Stewart equated this explanatory strategy with induction. The inductions of the political economists were not to be identified with the false inductions of the political arithmeticians, or « statistical collectors ». Stewart shared Adam Smith’s low opinion of political arithmetic and transposed this to statistics. Statistics, in his view identical to the « collection of facts », gave only delusory information. « The facts accumulated by the statistical collector are merely particular results, which other men have seldom an opportunity of verifying or of disproving ; and which, to those who consider them in an insulated state, can never afford any important information » [11][11]  Ibid., 331.. Even when a fact was « accurately » observed and described by the statistician, it did not give us « the combination of circumstances whereby the effect is modified ». The « particular results » of the political arithmetician do not add up to something « important ». That is, statistical data are senseless units when searching for an explanation of historical events. They don’t indicate motives for action. It were therefore wiser, in Stewart view, to have recourse to political economy as a check on the « extravagancies of political arithmetic », instead of the other way round [12][12]  Ibid., 331-332. Stewart offered another intriguing....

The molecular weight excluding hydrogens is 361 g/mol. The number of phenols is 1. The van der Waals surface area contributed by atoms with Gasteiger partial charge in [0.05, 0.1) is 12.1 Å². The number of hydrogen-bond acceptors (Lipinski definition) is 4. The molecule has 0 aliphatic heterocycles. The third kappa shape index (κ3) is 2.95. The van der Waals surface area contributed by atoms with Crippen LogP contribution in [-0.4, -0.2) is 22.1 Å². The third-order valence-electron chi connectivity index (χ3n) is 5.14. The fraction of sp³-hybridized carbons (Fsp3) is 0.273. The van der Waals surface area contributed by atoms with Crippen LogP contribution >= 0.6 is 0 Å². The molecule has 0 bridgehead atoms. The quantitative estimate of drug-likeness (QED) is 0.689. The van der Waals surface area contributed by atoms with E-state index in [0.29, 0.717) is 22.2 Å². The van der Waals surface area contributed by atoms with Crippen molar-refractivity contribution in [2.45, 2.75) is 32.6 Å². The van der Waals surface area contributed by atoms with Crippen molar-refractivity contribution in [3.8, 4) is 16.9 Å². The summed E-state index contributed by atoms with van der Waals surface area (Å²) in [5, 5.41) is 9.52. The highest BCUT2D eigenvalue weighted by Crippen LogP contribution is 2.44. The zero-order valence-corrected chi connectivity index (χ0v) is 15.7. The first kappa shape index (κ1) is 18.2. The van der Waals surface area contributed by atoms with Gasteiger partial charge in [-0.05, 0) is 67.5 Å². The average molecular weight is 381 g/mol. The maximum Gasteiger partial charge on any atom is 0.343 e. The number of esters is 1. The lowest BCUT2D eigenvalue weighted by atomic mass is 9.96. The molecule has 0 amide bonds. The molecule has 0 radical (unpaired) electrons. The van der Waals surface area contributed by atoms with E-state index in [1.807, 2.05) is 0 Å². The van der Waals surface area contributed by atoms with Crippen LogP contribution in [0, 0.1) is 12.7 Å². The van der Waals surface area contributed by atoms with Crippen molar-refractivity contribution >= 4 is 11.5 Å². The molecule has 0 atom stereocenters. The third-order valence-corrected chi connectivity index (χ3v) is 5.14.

III - William Playfair : mapping history in graphs


Stewart’s criticism of political arithmetic shows that historical explanations in his view were only to be gathered from knowledge of all the contributing causes to an essentially complex event. To consider part of such an event, that is a « fact » in an « insulated state », as helpful for explanatory purposes was not even considered by Stewart, let alone to construct an event or phenomenon (e.g. a seasonal fluctuation) by connecting different insulated facts as it is typically done in a time-series graph. A graph typically does away with the presentation of a « particular result » in an « insulated state », but brings out the general course of these particular results. Stewart’s criticism, then, seems ill-suited with regard to the power of graphs. It does show, however, that a transformation was needed in how to think about historical events before graphical means of representation could be brought to bear upon the subject. Instead of investigating all contributing causes to an observed complex event or to a sequence of separate events, historical explanation should be considered as dealing with comparable and recurring events in time.